Ofgem is aiming to speed up the roll-out of electric vehicle charge points as part of a £300m low-carbon investment plan – partly paid for through higher bills.
Britain’s energy regulator said investment in cabling by power distribution networks would enable the installation of 1,800 ultra-rapid charging stations beside motorways and trunk roads, tripling the current network.
That could eventually support more than six million vehicle journeys a day, the regulator said.
The investment will also support the installation of a further 1,750 charge points in towns and cities, it added.
Britain is banning the sale of new petrol and diesel cars from 2030 as part of its goal of cutting emissions to net zero by 2050.
But the switch to electric will require a major investment in infrastructure – both to support increased demand and allay motorists’ anxiety about whether to invest in vehicles which they worry they may not be able to refuel on long trips.
Ofgem research has identified the lack of charging points as a key reason putting people off from making the change.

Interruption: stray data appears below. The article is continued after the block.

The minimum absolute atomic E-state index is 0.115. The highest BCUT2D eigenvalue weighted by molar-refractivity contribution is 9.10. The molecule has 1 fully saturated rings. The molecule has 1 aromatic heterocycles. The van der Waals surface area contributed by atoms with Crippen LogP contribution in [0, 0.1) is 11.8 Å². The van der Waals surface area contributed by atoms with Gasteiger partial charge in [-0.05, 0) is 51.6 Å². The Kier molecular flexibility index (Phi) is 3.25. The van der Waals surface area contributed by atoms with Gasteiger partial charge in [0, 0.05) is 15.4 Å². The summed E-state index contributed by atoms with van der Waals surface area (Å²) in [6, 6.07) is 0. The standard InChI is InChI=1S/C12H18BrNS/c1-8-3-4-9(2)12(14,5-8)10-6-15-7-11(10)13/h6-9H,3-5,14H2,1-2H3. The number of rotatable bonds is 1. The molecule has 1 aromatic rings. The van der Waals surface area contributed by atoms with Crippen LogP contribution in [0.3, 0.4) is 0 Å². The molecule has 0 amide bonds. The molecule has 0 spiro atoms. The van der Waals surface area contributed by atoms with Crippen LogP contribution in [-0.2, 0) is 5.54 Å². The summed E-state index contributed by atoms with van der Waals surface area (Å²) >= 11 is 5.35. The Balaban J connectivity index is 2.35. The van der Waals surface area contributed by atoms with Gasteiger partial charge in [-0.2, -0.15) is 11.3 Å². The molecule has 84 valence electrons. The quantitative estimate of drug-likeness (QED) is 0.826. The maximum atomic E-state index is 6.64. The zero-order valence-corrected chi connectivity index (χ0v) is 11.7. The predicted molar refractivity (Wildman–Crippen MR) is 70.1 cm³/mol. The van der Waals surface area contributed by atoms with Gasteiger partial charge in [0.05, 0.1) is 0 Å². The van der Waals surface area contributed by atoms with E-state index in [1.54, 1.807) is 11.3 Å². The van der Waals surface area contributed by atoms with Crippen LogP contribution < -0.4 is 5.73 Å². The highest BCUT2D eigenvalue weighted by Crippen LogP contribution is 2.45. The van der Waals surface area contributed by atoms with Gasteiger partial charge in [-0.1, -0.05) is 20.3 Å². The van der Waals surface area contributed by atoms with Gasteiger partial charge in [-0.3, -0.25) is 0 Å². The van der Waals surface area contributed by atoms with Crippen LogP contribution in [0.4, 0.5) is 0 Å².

The £300m investment plan announced by the regulator covers a total of 204 net-zero projects, also including the rollout of heat pumps and the electrification of the Windermere ferry in Cumbria.
Half of that will come out of power companies’ existing investment allowances and the other half from higher consumer bills – estimated at 65p annually per household over the next two years and after that falling to 15p.
The latest announcement is part of a wider £40bn investment plan to help Britain move to low-carbon transport and heating while maintaining secure energy supplies.
Ofgem chief executive Jonathan Brearley said: “This £300m down payment is just the start of building back a greener energy network.
“The payment will support the rapid take up of electric vehicles which will be vital if Britain is to hit its climate change targets.
“Drivers need to be confident that they can charge their car quickly when they need to.”
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